We are currently living in the age of the superhero movie, a financially-friendly genre that is at present flying its way around cinema screens on what is noticeably becoming a regular basis. With the earth-shattering advances in special effects over the past couple of decades, it’s becoming increasingly easy for super-powered vigilantes to make the transition from the pages of a comic book to being projected on the silver screen, which has resulted in a recent explosion of cinematic offerings from the superhero genre. Just this year we’ve already feasted on Kenneth Branagh’s “Thor” and Matthew Vaughn’s “X-Men: First Class,” and last Friday (June 17) we were presented with Martin Campbell’s “Green Lantern,” which shall be followed by Joe Johnston’s “Captain America: The First Avenger,” released July 22 in the US. It seems you can’t look at your local cinema listings without seeing someone in a cape or a mask or with their skin a funny colour (no racism intended). But what is the history of this genre? Where did it all begin? When did it really become popular? And what is with our current fascination with crime-fighters who have awesome, otherworldly powers?
It all started in the 1940s with movie serials, elongated motion pictures shown weekly in movie theatres, split into different chapters that would always end with a cliff-hanger. The first of these to revolve around a super-powered human being was “Adventures of Captain Marvel,” a 1941 serial presented by Republic Pictures that was broken up into twelve chapters, one shown every Saturday. It was based on the titular character from Fawcett Comics and followed Captain Marvel as he attempted to thwart hooded criminal mastermind The Scorpion. It proved very popular amongst both moviegoers and critics, and showed that superheroes can indeed work on the big screen, in turn kick-starting a new genre of cinema. A trailer for the serial can be seen below.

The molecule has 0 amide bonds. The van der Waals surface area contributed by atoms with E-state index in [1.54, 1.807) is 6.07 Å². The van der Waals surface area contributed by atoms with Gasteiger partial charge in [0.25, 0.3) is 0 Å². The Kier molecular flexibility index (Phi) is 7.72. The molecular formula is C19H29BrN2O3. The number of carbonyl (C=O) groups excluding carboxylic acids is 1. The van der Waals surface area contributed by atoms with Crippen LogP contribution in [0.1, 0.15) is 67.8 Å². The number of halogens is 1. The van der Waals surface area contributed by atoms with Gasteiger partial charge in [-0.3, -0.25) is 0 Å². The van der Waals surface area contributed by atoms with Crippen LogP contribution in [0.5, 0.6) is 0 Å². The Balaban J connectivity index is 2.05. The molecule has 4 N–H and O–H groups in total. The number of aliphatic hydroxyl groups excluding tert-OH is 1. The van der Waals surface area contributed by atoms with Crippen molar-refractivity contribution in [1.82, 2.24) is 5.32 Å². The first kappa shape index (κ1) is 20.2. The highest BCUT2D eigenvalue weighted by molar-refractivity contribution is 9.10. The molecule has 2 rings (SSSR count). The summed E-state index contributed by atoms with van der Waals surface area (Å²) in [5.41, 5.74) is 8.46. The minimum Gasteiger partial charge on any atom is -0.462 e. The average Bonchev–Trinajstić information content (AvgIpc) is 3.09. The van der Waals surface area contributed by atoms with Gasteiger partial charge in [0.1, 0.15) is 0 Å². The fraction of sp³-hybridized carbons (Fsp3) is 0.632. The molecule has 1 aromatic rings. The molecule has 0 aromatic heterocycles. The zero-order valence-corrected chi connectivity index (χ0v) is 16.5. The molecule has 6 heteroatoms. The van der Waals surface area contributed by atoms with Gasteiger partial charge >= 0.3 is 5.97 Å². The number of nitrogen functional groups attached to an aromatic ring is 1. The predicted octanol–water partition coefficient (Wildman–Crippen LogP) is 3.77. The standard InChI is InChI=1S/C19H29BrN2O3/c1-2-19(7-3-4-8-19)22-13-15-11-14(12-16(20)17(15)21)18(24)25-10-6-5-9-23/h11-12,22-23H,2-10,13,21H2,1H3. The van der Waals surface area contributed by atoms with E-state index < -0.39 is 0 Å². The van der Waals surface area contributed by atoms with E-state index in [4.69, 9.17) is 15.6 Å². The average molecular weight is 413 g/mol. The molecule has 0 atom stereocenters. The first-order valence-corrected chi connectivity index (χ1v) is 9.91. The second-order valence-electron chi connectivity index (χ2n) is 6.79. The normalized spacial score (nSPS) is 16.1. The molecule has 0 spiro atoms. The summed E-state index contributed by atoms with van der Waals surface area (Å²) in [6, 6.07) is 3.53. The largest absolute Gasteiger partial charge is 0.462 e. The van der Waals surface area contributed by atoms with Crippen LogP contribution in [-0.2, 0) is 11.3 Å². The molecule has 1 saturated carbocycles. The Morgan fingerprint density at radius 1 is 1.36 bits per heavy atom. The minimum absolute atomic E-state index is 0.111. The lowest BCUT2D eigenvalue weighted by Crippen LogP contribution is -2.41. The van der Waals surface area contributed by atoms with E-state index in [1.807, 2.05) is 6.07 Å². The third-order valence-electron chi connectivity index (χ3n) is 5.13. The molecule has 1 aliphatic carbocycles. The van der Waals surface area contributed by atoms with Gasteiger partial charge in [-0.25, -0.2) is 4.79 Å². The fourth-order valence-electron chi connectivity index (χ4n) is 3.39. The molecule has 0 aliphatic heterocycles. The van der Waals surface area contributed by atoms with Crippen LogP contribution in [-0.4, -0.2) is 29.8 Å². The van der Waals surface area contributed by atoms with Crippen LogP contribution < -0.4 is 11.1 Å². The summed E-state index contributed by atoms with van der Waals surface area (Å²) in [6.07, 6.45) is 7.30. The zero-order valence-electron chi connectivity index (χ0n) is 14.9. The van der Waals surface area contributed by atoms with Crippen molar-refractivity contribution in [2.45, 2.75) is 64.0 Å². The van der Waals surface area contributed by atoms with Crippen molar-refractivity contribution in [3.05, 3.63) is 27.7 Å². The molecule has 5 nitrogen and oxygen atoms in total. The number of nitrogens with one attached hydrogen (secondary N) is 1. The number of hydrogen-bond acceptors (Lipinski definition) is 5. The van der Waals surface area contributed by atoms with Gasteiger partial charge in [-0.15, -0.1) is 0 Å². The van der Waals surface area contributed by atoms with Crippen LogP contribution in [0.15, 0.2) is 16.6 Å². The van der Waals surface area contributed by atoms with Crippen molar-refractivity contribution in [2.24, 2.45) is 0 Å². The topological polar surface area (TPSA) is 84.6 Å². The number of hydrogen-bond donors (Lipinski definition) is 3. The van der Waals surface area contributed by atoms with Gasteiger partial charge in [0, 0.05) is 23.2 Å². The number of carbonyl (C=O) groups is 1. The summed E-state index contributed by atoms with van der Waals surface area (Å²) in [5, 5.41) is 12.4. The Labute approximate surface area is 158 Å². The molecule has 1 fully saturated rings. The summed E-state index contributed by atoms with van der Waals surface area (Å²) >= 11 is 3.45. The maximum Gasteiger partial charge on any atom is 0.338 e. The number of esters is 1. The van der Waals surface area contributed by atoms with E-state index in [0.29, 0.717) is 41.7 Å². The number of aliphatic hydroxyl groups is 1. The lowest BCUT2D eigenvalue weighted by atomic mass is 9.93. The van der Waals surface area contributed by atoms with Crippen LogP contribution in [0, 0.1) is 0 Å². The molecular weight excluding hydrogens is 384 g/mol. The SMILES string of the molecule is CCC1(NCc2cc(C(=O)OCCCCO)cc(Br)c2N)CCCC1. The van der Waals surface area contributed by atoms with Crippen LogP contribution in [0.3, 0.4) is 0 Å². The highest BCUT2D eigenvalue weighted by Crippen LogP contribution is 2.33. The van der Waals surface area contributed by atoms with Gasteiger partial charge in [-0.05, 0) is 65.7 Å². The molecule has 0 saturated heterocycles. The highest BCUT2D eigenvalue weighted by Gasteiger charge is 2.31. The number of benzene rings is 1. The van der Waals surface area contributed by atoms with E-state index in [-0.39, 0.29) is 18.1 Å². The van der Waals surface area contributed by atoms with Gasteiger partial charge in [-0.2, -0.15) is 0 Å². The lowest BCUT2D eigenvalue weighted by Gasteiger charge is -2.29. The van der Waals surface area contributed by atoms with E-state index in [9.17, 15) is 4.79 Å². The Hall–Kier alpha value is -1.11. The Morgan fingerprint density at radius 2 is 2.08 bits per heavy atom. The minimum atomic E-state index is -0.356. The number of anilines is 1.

Some other superhero serials followed suit (most notably “Batman” in 1943 and “Superman” in 1948), as well as the 58-minute-long “Superman and the Mole Men” starring George Reeves, but it wasn’t until 1966 that the genre got its first uninterrupted, feature-length big-screen debut. This was Leslie H. Martinson’s “Batman,” a cinematic spin-off of the iconic ’60s TV show of the same name starring Adam West and Burt Ward. Essentially an elongated episode of the kids’ show from which it sprung, the film is famous for its hilariously high camp and tongue-in-cheek tone, practically poking fun at the DC superhero and his sidekick Robin. We watch as the Caped Crusader and the Boy Wonder go about thwacking and socking the likes of The Joker, The Riddler, Catwoman and The Penguin, who are all working together to take down the Dynamic Duo. Both the film and the show have very deservedly developed cult followings over the years, regarded by many to be a guilty pleasure.
Twelve years later came the big one, a mega-budget superhero movie based on one of the most iconic heroes of comic book lore. Richard Donner’s “Superman” was released in 1978 and was met with critical acclaim and box office glory. “You’ll believe a man can fly,” gloated the posters, which showed Christopher Reeve gliding through the air in a red cape, blue outfit and with his underwear covering his tights. Telling the origin story of how Superman came to be and how he first battled with the villainous Lex Luthor, “Superman” has become a staple of cinema history and defined the career of the late Mr. Reeve. Three sequels followed (“Superman II” in 1980, “Superman III” in 1983, and “Superman IV: The Quest for Peace” in 1987), as well as the very lame loose spin-off “Supergirl” in 1984, though none managed to top the success of the ground-breaking original.